Don't Judge a Box by Its Cover
For this lesson, students designed the outside of a box to represent how they are perceived by others, and the inside to represent how they know themselves to be. They were encouraged to work symbolically and to incorporate found objects and small items from home to embellish their work.
Beginning with Writing
We begin every art exploration with some writing. In this case, it was the creation of two lists—one describing how others perceive us (including potential prejudices), and the other a list of things we know to be true about ourselves; the latter being things maybe only best friends and family know, or even secrets. To preserve personal privacy, I told students they could write in code so even I might not know what their symbols meant, but they should be honest with themselves in their lists so their work would have personal depth.
When the lists were complete, I shared what our exploration would be. Students chose boxes from those I provided, then sketched their box from several angles and included symbols and items to decorate their box. I encouraged them to bring inexpensive items from home that carried personal meaning, but I made many items available in my room, including:
- access to a printer
- colored construction paper, fabric scraps, and tissue paper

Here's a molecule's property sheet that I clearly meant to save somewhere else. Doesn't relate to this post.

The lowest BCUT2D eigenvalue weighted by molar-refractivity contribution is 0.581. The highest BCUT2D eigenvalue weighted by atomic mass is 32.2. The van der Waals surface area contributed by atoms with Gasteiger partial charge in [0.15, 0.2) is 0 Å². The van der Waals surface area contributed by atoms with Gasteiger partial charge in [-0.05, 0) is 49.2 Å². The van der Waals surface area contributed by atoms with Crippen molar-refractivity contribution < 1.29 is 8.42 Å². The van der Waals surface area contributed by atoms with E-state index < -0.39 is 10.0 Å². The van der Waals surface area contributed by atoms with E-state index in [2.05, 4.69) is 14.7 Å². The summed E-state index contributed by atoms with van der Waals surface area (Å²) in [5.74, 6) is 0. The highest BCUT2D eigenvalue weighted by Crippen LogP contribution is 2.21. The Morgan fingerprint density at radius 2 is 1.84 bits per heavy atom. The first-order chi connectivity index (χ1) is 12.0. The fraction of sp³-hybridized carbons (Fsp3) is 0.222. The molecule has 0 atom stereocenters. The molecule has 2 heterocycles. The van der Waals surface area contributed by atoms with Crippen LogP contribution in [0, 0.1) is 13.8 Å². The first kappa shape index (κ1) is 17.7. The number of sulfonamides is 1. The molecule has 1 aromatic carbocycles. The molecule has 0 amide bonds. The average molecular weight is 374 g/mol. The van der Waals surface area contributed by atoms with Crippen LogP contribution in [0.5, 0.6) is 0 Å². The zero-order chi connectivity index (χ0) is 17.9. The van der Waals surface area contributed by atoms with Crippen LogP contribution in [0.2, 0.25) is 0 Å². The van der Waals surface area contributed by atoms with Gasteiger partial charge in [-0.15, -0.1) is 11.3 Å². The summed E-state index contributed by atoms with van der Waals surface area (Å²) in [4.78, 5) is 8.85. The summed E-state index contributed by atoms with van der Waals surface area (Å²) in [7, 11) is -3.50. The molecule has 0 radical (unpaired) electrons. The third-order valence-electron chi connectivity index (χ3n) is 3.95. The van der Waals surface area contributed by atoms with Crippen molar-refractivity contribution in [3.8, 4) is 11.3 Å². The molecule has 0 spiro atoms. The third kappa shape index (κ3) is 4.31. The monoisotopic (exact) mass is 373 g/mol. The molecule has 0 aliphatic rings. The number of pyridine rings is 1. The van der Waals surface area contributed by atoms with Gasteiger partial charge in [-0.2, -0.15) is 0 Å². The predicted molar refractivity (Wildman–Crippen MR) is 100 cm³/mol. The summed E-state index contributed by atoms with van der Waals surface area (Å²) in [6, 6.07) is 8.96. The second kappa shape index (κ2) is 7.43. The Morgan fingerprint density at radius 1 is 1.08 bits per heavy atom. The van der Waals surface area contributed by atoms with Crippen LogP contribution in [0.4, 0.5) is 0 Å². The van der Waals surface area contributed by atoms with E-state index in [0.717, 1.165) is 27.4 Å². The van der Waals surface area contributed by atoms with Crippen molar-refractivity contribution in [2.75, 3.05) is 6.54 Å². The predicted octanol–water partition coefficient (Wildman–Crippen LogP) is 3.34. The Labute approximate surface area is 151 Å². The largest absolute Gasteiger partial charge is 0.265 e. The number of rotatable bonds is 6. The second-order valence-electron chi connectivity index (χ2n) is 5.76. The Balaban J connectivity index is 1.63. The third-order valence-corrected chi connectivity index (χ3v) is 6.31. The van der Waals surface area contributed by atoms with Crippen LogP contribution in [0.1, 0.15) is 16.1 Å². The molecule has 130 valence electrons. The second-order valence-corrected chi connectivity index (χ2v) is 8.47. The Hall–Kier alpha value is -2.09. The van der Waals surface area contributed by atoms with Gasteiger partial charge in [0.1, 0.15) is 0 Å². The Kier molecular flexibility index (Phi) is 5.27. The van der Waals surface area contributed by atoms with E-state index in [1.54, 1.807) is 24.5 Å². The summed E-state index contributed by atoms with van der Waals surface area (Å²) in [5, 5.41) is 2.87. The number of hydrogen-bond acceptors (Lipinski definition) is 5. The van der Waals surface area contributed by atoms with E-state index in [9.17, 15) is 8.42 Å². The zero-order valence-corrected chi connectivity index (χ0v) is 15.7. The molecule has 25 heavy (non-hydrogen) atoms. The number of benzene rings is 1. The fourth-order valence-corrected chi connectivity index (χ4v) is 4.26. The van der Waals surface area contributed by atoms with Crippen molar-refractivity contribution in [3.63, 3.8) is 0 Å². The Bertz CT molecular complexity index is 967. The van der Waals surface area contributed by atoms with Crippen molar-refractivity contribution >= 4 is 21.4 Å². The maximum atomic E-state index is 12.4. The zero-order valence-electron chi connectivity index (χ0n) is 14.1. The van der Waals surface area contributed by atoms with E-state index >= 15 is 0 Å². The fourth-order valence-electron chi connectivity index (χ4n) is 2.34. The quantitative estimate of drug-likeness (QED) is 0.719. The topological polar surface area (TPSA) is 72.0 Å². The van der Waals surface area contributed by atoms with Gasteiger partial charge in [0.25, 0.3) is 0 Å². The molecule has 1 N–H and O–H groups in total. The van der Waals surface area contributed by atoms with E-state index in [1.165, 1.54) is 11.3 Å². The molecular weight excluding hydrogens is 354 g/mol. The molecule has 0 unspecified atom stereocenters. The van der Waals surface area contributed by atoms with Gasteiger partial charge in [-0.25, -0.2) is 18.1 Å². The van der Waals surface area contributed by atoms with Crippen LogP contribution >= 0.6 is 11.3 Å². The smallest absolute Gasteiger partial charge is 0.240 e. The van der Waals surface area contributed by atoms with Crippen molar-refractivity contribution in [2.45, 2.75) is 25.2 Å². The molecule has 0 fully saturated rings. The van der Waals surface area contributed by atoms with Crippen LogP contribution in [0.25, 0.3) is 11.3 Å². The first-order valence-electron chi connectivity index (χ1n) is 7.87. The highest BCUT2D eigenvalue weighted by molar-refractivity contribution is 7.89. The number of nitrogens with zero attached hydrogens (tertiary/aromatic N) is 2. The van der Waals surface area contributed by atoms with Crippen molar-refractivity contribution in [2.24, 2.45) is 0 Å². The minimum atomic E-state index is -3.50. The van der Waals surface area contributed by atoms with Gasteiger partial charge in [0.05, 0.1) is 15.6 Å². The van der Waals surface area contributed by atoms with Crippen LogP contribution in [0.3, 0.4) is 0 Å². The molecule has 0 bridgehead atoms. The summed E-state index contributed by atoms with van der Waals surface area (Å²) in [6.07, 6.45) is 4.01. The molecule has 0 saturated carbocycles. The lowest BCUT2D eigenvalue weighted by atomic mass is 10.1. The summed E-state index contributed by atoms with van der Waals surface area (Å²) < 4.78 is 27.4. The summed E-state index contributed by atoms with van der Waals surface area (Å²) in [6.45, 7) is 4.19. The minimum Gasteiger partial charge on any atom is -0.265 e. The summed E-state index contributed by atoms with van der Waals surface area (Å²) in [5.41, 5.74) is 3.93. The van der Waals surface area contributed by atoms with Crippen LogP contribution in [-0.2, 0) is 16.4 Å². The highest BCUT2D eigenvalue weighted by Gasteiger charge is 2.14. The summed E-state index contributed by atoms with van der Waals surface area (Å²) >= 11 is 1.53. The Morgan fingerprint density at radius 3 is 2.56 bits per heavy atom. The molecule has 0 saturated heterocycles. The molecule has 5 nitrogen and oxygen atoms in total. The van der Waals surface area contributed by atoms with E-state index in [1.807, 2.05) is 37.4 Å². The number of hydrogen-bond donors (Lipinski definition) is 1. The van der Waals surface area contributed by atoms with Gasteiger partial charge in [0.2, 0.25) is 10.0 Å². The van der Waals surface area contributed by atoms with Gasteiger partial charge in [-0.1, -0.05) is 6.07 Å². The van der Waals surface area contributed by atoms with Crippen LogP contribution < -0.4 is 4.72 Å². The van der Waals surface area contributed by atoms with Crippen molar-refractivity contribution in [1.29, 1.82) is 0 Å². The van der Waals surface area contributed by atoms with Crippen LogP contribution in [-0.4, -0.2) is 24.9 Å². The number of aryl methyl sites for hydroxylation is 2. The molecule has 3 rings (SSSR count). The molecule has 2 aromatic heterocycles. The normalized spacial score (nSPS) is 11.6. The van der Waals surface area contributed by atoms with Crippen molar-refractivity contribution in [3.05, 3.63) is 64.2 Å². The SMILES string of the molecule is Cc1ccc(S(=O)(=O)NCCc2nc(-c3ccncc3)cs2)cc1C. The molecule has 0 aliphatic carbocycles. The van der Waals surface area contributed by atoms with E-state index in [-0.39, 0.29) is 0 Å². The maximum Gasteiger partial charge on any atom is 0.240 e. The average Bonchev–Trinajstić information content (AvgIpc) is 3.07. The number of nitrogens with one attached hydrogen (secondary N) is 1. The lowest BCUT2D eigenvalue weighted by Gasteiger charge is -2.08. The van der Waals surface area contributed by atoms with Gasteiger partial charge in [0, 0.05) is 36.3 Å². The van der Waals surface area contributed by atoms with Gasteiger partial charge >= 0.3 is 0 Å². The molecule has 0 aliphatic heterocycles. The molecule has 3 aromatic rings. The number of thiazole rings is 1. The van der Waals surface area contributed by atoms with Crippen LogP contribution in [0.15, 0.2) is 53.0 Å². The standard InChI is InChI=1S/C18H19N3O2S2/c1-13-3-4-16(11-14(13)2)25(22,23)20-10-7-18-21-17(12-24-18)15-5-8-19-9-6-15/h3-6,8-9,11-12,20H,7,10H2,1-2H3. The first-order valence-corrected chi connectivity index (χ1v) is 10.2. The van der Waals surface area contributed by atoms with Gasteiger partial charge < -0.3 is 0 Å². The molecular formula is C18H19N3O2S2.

- acrylic paint and pens
- embellishments such as beads, shells, ribbons, feathers, etc.
When sketches were complete, students sought two opinions about their ideas from peers before working on the boxes. They were also expected to get my initials on their sketch as final approval. If I saw anything that might be unrealistic or inappropriate, I could address it and offer some alternative suggestions before students dove into supplies.
As students worked, I went around the room and asked about their symbols, offering feedback. We found out that it’s important to have several gluing options: White school glue was not always the best choice, so I had glue sticks, spray adhesive, tape, and hot glue available. When the boxes seemed to be about halfway done, students shared their work with two of their peers to get additional feedback. This helped some students to refocus and share tips before finishing their work.
As you can see, the work was highly personal and individualized. By tying outcomes to students’ experiences, points of view, and personalities, diversity is assured.
Eric Gibbons is an art teacher at Vernon Malone College & Career Academy in Raleigh, North Carolina. firstname.lastname@example.org
Connecting: Synthesize and relate knowledge and personal experience to make art.
Art Ed Guru: www.ArtEdGuru.com